Royalty, Virtue, and Adversity: The Cult of King Henry VI

By Craig, Leigh Ann | Albion, Summer 2003 | Go to article overview

Royalty, Virtue, and Adversity: The Cult of King Henry VI


Craig, Leigh Ann, Albion


In 1471, King Henry VI of England died in the Tower of London amid disputed circumstances. Between his death and Henry VIII's break with Rome in the 1530s, he was venerated as a saint and martyr. Modern historians have generally dismissed this cult as a political phenomenon, created and used by the Tudors as they sought legitimacy. While there is some truth in that assessment, political allegiance was only a part of the impetus for the participation of Henry's devotees in the cult. Alongside carefully crafted (and perhaps, artificial) portrayals of Henry's virtues lay something else his former subjects found compelling: his very real political failures, and more importantly the adversity that they engendered. Henry's devotees used these royal adversities as the basis from which to imagine a sympathetic relationship between themselves and "good King Herre" in which he had great concern for their fatal and near-fatal emergencies. These neglected devotional aspects of Henry VI's cult are the subject of this article.

King Henry VI of England was born in 1421, the only child of Henry V and Catherine of Valois. (1) His father, lauded for his success in the Hundred Years' War, died in 1422, leaving his nine-month-old son to inherit the crowns of both England and France. While his uncle, Duke Humphrey of Gloucester, and great-uncle, Cardinal Henry Beaufort, the Bishop of Winchester, wrestled for control over his minority government, Henry grew into a shy and pious young man interested in charity and education (later founding both Eton and King's College, Cambridge). He also had a genuine distaste for deceit, avarice, and bloodshed; as such, he made a poor leader. He was indecisive, lenient to dangerous foes, unable to intercede effectively in noble feuds, and generous with money he did not have. His wife, Margaret of Anjou, was an equally problematic leader, considered abrasive because of her French background and commanding personality. (2) Between his marriage in 1445 and his deposition in 1461, Henry's reign was a string of disasters. His generals steadily lost his French territories to Joan of Arc and Charles VII. He failed to cope with constant tension between noble factions led by Richard, Duke of York and his own allies. He twice suffered from long spells of mental illness during which he was unable to rule at all. England endured a state of intermittent military tumult, including Jack Cade's rebellion of 1450, Richard, Duke of York's military actions against "traitors" (generally Henry's closest advisors and allies), and finally, open war between Lancaster and York, beginning in 1459.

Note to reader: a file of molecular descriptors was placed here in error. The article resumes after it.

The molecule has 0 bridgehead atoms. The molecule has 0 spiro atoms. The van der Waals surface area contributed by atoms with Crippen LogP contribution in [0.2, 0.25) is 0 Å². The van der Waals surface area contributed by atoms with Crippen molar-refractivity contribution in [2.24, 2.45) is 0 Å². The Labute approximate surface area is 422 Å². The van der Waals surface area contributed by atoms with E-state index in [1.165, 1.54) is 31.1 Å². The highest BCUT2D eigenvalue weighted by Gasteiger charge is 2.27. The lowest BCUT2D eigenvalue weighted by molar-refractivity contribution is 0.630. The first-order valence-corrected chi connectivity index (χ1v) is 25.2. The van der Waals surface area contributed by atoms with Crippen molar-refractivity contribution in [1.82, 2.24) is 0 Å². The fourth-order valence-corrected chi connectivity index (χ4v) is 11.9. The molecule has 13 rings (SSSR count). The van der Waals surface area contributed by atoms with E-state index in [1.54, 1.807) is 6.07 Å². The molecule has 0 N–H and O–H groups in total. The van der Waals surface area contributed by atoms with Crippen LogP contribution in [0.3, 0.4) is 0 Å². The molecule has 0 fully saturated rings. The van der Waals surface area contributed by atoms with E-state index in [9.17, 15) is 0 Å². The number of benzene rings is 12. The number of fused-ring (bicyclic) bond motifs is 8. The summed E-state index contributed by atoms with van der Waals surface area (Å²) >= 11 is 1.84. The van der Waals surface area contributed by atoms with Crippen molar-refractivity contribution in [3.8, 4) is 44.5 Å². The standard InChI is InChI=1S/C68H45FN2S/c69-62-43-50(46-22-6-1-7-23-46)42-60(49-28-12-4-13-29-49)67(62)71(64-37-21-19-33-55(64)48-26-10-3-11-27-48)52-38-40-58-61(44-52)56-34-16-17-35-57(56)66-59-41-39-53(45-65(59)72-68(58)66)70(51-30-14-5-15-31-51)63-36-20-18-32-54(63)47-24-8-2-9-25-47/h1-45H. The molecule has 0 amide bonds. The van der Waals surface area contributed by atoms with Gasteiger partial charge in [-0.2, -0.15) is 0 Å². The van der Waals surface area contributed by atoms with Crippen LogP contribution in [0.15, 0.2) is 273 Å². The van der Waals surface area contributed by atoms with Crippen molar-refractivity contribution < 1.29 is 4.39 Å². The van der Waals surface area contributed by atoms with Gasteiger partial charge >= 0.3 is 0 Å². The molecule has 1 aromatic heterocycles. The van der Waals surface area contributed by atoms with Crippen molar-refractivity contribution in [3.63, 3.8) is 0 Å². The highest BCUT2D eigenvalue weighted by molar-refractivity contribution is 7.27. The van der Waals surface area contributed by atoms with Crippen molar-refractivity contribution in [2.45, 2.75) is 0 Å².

In 1461 Henry's weak leadership and desperate financial situation led to his deposition at the hands of Edward, Duke of York, who became Edward IV. For four years Henry was hidden by Lancastrian allies in Scotland, Northumberland, and Yorkshire. He was captured by Edward IV in 1465, and imprisoned in the Tower of London. Meanwhile, Margaret of Anjou raised troops abroad and led forays into England in the attempt to regain the Crown for her husband and son. Not until the Earl of Warwick (later called the "Kingmaker") fell out with Edward IV and decided to ally with Margaret was she successful. Together, the two reinstated Henry as king in late 1470. Edward rallied quickly, and by May of 1471 he had recaptured both Henry and London and re-assumed the throne. Henry died in the Tower during the night of May 22, 1471; Edward was recrowned the following morning, and this convenient timing left lingering suspicions as to the cause of Henry's death. Many contemporaries believed that he had died by the dagger of Edward's brother, Richard, Duke of Gloucester (later Richard III), who was in charge of the Tower at the time, (3) but there is no definitive proof of this. (4) His jailers claimed that Henry had died of melancholy. (5)

Although Henry's body was hurried along the Thames to be buried at the out-of-the-way abbey of Chertsey, he could not be disposed of so easily as Edward might have hoped. …

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